By CHRIS EBERHART
The development of an emergency operations center behind the Harrison Police Station reached another benchmark that brings the design phase another step closer to completion.
During its June 5 meeting, the Town Council approved a resolution to enter into a $17,000 contract with O’Dea, Lynch and Abbattista Consulting Engineers, a Hawthorne-based engineering firm, to create the designs for heating, air conditioning, plumbing, electrical and other mechanical operations of the emergency operations center, EOC.
The $17,000 contract was already part of the town’s capital budget.
“There’s essentially three phases [in a building process],” Town Engineer Mike Amodeo said. “There’s the design phase, bidding phase, which usually takes a couple of months, and the construction phase. With the addition of the electrical, plumbing and gas, we’re nearing the end of the design phase.”
In March 2013, the council agreed to hire Port Chester-based design firm Sarrazin Architecture to create the EOC’s site plan. Amodeo said designs created by Sarrazin Architecture will be combined with the mechanical designs created by O’Dea, Lynch and Abbattista Consulting Engineers to create a final site plan, which would bring the design phase to a close.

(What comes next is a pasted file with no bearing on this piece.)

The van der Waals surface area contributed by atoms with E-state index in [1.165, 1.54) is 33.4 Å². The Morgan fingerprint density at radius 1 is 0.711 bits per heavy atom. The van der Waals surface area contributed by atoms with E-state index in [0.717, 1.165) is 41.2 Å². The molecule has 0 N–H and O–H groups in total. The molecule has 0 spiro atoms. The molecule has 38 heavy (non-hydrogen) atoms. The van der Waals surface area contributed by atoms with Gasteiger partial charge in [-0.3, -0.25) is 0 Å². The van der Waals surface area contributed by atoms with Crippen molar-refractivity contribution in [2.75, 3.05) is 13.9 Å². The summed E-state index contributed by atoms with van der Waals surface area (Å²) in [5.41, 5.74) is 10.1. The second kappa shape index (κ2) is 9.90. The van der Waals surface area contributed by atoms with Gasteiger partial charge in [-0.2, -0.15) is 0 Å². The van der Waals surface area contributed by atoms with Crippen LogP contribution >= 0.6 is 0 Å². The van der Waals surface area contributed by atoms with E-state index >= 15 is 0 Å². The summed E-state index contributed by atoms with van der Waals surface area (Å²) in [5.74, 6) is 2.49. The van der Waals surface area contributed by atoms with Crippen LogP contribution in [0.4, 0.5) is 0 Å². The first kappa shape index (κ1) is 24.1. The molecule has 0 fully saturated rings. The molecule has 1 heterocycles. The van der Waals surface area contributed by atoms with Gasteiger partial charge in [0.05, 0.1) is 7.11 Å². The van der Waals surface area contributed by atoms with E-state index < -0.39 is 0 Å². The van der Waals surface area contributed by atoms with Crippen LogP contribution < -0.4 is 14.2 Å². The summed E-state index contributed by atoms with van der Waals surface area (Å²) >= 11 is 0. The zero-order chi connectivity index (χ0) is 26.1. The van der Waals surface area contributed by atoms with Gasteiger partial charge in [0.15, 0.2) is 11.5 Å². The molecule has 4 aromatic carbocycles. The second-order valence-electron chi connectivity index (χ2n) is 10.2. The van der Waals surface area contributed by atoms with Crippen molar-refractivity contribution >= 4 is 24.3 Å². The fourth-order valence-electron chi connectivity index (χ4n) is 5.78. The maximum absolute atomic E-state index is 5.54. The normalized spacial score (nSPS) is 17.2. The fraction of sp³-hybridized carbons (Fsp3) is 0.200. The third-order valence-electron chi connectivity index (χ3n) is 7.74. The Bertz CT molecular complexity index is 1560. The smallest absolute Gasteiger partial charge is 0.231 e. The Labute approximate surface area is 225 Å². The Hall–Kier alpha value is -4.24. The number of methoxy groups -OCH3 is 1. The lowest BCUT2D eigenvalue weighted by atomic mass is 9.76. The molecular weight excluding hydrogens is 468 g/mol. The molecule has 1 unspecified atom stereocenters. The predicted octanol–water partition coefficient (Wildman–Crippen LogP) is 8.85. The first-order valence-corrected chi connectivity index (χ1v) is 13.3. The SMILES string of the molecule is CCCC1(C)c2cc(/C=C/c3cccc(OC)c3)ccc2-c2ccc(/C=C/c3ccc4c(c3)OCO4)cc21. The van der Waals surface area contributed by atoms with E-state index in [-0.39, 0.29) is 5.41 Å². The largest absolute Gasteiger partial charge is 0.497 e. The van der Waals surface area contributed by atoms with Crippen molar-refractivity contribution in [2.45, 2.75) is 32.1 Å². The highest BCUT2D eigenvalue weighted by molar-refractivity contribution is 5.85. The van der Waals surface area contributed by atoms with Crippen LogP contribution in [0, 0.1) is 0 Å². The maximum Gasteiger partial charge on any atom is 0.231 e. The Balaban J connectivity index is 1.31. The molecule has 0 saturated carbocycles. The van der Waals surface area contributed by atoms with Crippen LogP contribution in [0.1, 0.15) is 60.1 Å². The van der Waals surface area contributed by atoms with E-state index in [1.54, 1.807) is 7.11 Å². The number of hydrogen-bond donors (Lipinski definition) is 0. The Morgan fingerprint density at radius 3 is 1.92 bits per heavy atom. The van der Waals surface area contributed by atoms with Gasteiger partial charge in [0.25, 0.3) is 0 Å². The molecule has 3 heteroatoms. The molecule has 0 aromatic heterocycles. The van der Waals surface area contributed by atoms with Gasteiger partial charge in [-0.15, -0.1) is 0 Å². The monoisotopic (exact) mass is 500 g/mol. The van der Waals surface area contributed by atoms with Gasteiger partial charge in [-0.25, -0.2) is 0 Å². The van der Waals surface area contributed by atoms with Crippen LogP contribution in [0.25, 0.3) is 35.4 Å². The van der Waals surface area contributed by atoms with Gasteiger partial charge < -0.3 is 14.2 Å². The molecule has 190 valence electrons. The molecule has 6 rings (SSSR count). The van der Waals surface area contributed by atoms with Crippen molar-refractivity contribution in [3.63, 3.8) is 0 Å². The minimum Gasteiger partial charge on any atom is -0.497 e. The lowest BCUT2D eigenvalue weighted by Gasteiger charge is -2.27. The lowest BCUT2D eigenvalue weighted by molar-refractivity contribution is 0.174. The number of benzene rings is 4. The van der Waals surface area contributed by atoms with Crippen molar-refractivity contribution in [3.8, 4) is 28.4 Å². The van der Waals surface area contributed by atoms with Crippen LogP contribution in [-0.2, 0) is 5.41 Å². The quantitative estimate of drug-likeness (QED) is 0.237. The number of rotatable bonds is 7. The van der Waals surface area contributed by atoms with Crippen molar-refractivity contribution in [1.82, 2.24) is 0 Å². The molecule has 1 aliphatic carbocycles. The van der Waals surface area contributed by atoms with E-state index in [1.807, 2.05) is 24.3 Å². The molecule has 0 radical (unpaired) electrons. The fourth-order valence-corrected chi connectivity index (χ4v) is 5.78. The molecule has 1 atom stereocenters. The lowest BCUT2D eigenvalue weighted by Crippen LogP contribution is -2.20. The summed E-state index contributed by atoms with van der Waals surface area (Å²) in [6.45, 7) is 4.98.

The next step after the site plans are finalized is to put the project out to bid, according to Amodeo.
While Amodeo didn’t have a concrete timeline moving forward, he said, “We are trying to go as fast as we can. We want to wrap this up as soon as possible.”
Amodeo said he wouldn’t have a cost estimate before the designs were completed, but the town received a $275,000 federal grant to create an operations center and then bonded for an additional $94,760.
The EOC facility will be built as an extension of the town’s police department and will serve as a headquarters to coordinate efforts between different departments such as police, fire, DPW and Con Edison during a critical incident in which multiple departments are involved.
Harrison Police Chief Anthony Marraccini said such incidents would include severe storms, accidents and road closures, crime sprees and any time more than one department is needed.
Marraccini used Hurricane Sandy and, more recently, the plane crash near SUNY Purchase on June 14 as examples of when the EOC would be used.
Marraccini said typically an incident command system would be created on site to coordinate the efforts like it was after the plane crashed.
“But that’s not practical in storms like Hurricane Sandy,” Marraccini said. “You can’t set up an onsite incident command system in a storm. The EOC will give us a place to meet and discuss operations…That’s an extreme example, but that’s what it would be used for.”